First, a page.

Moving to Ireland

How to Tell Your Family You’re Moving Abroad in Three Simple Steps

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Deciding to move abroad is a big decision that not only affects you but also affects those closest to you. So, how do you break the news to your family and friends that you’re moving abroad? 

1. Drop the idea periodically to help soften the blow 

When my husband and I started to look into moving our family abroad to Ireland we kept it to ourselves for months. I didn’t want to worry my family over nothing if we decided not to move. However, once we both firmly felt this was the best choice for our family I knew it was time to start dropping little bombs. I mentioned in our conversations periodically that we were thinking of moving to Ireland, that we hoped Little Man could go to school in Ireland, etc. Mentioning your desire to move abroad helps those closest to you mentally prepare for the news that is coming. 

2.  Have “The Talk.”

It got to the point where my parents began asking normal questions about our future. They started suggesting houses to buy and asking about Little Man going to Kindergarten. We got to the point where we couldn’t truthfully answer those questions anymore. We felt it was time that our family knew the extent of our plans— it was time for “the talk.” After a big pep talk from my husband, we sat down for our weekly family dinner at my parents’ house. When there was a lull in the conversation I spoke up, “So, umm…I have an announcement.” Immediately everyone thought we were pregnant again…Haha! I stammered out, “We’ve decided we are going to move to Ireland.” Then I held my breath.

how to tell your family you're moving abroad

Your family and friends might handle the news differently than mine, because they are different people, but you should be prepared for many different emotions. I could tell my parents were devastated—my mom’s face went white and my dad didn’t say much. It was hard, but it was essential. We needed them to know that it was happening and it wasn’t fair to keep the inevitability of our move to ourselves any longer. Bite the bullet and break the news gently. 

3. Prepare for MORE difficult conversations

After we had the talk with our family the coming weeks were full of questions and apprehension. Once you’ve finally let them know when you are moving abroad and that it is definitely happening, your family and friends are going to need to process it. They are going to need to talk some more about your plans. They might have questions like, “where are you going?”, “How will you live?”, “Will you have enough money?”, “Will you be lonely?”. Try to talk about it as much or as little as they need to process. They might even try to change your mind and as my parents put it, “Pray it doesn’t happen.” Leave room for them to share their concerns, doubts, and heartache with you. Talking about it out really does help the brain accept the new changes ahead.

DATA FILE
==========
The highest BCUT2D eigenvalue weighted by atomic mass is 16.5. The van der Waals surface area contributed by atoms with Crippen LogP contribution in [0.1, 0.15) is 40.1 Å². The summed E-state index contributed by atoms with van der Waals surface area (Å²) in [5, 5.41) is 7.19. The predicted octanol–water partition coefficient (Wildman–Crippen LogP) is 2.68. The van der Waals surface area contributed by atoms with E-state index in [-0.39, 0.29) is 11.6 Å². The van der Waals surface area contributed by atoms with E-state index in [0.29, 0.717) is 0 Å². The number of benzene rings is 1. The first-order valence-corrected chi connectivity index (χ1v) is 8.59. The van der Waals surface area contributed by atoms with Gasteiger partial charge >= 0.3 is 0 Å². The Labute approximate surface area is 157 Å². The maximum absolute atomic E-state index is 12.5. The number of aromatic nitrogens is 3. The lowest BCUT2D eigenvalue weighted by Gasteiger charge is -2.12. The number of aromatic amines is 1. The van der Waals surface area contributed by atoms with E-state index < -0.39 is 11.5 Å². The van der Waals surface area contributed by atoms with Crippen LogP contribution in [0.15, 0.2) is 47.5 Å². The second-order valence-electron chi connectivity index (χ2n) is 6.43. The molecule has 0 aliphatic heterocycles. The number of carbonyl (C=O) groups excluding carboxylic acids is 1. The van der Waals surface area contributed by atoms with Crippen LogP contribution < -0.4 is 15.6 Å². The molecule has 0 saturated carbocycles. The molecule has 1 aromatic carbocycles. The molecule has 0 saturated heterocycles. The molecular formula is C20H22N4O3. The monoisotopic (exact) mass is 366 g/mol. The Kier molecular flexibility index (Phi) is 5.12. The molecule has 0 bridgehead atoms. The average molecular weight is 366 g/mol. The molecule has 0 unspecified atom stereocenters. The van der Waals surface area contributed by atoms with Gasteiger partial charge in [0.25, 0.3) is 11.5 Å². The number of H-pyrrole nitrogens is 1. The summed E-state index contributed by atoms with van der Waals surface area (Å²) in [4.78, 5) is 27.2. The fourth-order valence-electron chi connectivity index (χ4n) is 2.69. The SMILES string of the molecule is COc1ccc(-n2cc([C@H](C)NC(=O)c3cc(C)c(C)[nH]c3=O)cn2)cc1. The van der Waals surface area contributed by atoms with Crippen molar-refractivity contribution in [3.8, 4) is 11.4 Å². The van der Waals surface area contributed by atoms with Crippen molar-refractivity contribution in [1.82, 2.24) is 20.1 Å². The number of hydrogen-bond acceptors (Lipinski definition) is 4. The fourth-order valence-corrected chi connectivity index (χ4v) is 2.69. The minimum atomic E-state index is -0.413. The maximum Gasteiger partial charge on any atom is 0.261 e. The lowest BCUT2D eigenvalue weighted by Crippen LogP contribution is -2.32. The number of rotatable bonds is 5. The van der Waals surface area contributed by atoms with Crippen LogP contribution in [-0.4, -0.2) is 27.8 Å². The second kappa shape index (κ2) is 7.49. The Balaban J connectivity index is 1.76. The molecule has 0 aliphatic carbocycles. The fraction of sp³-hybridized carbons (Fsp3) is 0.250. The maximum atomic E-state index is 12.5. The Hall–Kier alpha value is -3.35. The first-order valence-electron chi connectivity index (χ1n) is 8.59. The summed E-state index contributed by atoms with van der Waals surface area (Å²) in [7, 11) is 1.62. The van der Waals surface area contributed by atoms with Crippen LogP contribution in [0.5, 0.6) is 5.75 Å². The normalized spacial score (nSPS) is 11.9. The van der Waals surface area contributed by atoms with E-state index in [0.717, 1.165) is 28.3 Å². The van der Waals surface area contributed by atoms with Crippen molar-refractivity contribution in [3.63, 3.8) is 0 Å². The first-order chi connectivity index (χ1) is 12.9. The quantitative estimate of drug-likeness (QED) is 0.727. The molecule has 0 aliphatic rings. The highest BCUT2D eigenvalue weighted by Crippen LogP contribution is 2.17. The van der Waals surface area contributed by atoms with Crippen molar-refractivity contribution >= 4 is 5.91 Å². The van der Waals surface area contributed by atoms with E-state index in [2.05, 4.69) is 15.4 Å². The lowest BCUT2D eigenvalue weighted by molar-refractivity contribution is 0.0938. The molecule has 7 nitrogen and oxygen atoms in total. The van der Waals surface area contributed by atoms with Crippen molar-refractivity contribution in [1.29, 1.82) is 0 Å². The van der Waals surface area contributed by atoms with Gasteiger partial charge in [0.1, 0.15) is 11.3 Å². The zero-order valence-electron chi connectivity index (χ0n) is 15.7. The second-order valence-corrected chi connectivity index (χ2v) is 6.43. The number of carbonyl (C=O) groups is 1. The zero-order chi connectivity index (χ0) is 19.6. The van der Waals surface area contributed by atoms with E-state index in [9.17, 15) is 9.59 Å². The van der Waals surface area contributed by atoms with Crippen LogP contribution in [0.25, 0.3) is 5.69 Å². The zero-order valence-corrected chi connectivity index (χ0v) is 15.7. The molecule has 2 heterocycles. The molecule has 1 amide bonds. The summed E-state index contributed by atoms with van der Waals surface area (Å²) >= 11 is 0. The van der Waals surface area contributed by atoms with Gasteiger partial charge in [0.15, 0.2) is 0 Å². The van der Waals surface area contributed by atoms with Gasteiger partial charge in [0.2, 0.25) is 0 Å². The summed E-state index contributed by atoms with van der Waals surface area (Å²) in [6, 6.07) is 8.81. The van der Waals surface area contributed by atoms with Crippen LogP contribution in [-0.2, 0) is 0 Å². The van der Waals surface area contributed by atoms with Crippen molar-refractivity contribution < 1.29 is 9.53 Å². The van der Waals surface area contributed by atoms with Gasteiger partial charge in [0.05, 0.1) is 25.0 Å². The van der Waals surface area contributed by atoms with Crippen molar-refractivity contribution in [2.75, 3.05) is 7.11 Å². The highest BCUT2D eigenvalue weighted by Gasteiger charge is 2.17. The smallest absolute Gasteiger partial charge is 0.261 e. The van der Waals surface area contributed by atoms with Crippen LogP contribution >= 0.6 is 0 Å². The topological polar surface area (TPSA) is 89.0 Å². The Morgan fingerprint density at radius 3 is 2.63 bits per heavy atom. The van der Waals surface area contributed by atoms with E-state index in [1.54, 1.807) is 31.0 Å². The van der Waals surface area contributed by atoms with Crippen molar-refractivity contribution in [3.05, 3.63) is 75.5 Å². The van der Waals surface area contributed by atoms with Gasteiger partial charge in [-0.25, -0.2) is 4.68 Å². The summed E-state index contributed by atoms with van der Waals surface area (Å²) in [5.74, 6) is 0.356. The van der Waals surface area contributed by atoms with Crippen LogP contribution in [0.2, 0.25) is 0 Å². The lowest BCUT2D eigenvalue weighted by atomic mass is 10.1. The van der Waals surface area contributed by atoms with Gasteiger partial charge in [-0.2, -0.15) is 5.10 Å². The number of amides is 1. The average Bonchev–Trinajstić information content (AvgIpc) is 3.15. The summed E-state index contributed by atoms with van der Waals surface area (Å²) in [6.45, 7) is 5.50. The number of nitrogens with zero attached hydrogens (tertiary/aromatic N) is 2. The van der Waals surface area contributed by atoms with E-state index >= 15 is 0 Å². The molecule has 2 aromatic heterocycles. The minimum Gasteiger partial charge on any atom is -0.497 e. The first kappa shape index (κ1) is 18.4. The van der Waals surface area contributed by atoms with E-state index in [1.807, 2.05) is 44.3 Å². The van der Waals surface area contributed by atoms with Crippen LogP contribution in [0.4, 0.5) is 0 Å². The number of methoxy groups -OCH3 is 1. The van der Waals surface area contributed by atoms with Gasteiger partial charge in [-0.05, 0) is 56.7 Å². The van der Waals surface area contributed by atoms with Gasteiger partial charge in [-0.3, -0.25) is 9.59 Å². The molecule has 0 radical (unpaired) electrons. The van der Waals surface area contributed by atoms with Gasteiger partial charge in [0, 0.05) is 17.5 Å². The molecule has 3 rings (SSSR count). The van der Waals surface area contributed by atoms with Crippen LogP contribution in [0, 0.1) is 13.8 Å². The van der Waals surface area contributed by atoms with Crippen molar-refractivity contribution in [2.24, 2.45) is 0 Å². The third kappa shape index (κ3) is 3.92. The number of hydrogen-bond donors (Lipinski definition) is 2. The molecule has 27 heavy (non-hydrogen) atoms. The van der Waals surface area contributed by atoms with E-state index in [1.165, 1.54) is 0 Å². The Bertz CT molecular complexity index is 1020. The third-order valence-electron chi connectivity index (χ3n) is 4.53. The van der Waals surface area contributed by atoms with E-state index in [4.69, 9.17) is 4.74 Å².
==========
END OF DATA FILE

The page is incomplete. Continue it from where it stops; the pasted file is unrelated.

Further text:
Important Things To Remember 

My emotional journey is still ongoing but here are some important things to remember as you go that helped me quell my guilt and doubt: 

You’re going to make different decisions than your family and that’s healthy! It’s good to grow and become autonomous and make your own unique choices that are best for YOUR family. Tell those feelings of guilt they are not welcome! 

Even if your family doesn’t agree with your decision they need to support your decision. Another sign of a healthy family is being able to support each other while still disagreeing. Support shows respect for the other person and their family.

telling your family you're moving abroad

When I was struggling with the guilt of moving so far away my husband sent me this quote that helps sum up my journey:

“A woman becomes a responsible parent when she stops being an obedient daughter. When she finally understands that she is creating something different from what her parents created. When she begins to build her island not to their specifications, but to hers. When she finally understands that it is not her duty to convince everyone on her island to accept and respect her and her children. It is her duty to allow on to her island only those who already do, and will walk across the drawbridge as the beloved respectful guests they are.” Untamed, by Glennon Doyle.

I hope as you go on your journey that you remember “you are creating something different from what your parents created.” It’s good, it’s healthy, and it’s an exciting new beginning. 

 

Are you nervous about telling your family? If you’ve already told them how did they take it??

Drop your comment below! 

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Morgan
1 year ago

OMG I needed to read this! I?ve spent my whole life within one small city in the Midwest, and my husband and I have recently discussed moving….like far….like cross country! (Or Canada!)

Our biggest thing is that both of our families are HERE and we know it?ll be a huge blow. Thanks for sharing your story! The more people I see having successfully done it with minor issue, the more hope I have that if we made the decision we?ll be okay!

Tara
Tara
1 year ago

Here’s the funny thing: I’m a mom, and I want to move without my kids! Of course, they ARE adults (early 20s), and they’re fine with us moving (to Ireland, when we retire), but my guilt is in not doing the traditional holidays with them. Mind you, we don’t have big family get togethers, which I think makes our kids sad when they compare themselves to others), but I feel like they need to live their lives and we need to live ours. But we can all visit together!

Last edited 1 year ago by Tara
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